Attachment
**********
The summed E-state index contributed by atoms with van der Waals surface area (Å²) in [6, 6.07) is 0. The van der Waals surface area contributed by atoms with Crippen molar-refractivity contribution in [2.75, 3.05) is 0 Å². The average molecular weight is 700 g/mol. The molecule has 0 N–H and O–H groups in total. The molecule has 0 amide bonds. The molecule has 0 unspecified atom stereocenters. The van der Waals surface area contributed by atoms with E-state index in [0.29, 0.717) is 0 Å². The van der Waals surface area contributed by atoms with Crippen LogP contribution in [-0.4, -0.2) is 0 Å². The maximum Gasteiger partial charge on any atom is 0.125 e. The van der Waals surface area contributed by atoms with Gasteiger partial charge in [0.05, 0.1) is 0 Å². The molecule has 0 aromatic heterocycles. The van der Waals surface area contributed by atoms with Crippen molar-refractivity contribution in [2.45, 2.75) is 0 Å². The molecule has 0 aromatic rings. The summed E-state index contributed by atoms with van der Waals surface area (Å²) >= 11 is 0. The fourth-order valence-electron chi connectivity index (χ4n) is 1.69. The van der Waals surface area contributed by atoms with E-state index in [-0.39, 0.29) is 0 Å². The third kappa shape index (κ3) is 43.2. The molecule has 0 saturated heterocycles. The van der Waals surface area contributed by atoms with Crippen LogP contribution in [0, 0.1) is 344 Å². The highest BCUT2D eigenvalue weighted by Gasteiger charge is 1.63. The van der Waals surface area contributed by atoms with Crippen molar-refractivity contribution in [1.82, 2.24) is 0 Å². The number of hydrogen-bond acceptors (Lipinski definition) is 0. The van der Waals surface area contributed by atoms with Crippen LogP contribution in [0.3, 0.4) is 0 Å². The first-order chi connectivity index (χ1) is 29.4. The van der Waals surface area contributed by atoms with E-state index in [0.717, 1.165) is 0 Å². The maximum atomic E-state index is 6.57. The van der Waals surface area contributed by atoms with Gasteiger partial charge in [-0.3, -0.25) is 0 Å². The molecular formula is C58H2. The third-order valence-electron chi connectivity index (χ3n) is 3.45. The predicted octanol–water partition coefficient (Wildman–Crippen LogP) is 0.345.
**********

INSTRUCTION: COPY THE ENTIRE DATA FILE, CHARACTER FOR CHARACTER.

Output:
The summed E-state index contributed by atoms with van der Waals surface area (Å²) in [6, 6.07) is 0. The van der Waals surface area contributed by atoms with Crippen molar-refractivity contribution in [2.75, 3.05) is 0 Å². The average molecular weight is 700 g/mol. The molecule has 0 N–H and O–H groups in total. The molecule has 0 amide bonds. The molecule has 0 unspecified atom stereocenters. The van der Waals surface area contributed by atoms with E-state index in [0.29, 0.717) is 0 Å². The van der Waals surface area contributed by atoms with Crippen LogP contribution in [-0.4, -0.2) is 0 Å². The maximum Gasteiger partial charge on any atom is 0.125 e. The van der Waals surface area contributed by atoms with Gasteiger partial charge in [0.05, 0.1) is 0 Å². The molecule has 0 aromatic heterocycles. The van der Waals surface area contributed by atoms with Crippen molar-refractivity contribution in [2.45, 2.75) is 0 Å². The molecule has 0 aromatic rings. The summed E-state index contributed by atoms with van der Waals surface area (Å²) >= 11 is 0. The fourth-order valence-electron chi connectivity index (χ4n) is 1.69. The van der Waals surface area contributed by atoms with E-state index in [-0.39, 0.29) is 0 Å². The third kappa shape index (κ3) is 43.2. The molecule has 0 saturated heterocycles. The van der Waals surface area contributed by atoms with Crippen LogP contribution in [0, 0.1) is 344 Å². The highest BCUT2D eigenvalue weighted by Gasteiger charge is 1.63. The van der Waals surface area contributed by atoms with Crippen molar-refractivity contribution in [1.82, 2.24) is 0 Å². The number of hydrogen-bond acceptors (Lipinski definition) is 0. The van der Waals surface area contributed by atoms with Crippen LogP contribution in [0.3, 0.4) is 0 Å². The first-order chi connectivity index (χ1) is 29.4. The van der Waals surface area contributed by atoms with E-state index in [0.717, 1.165) is 0 Å². The maximum atomic E-state index is 6.57. The van der Waals surface area contributed by atoms with Gasteiger partial charge in [-0.3, -0.25) is 0 Å². The molecular formula is C58H2. The third-order valence-electron chi connectivity index (χ3n) is 3.45. The predicted octanol–water partition coefficient (Wildman–Crippen LogP) is 0.345.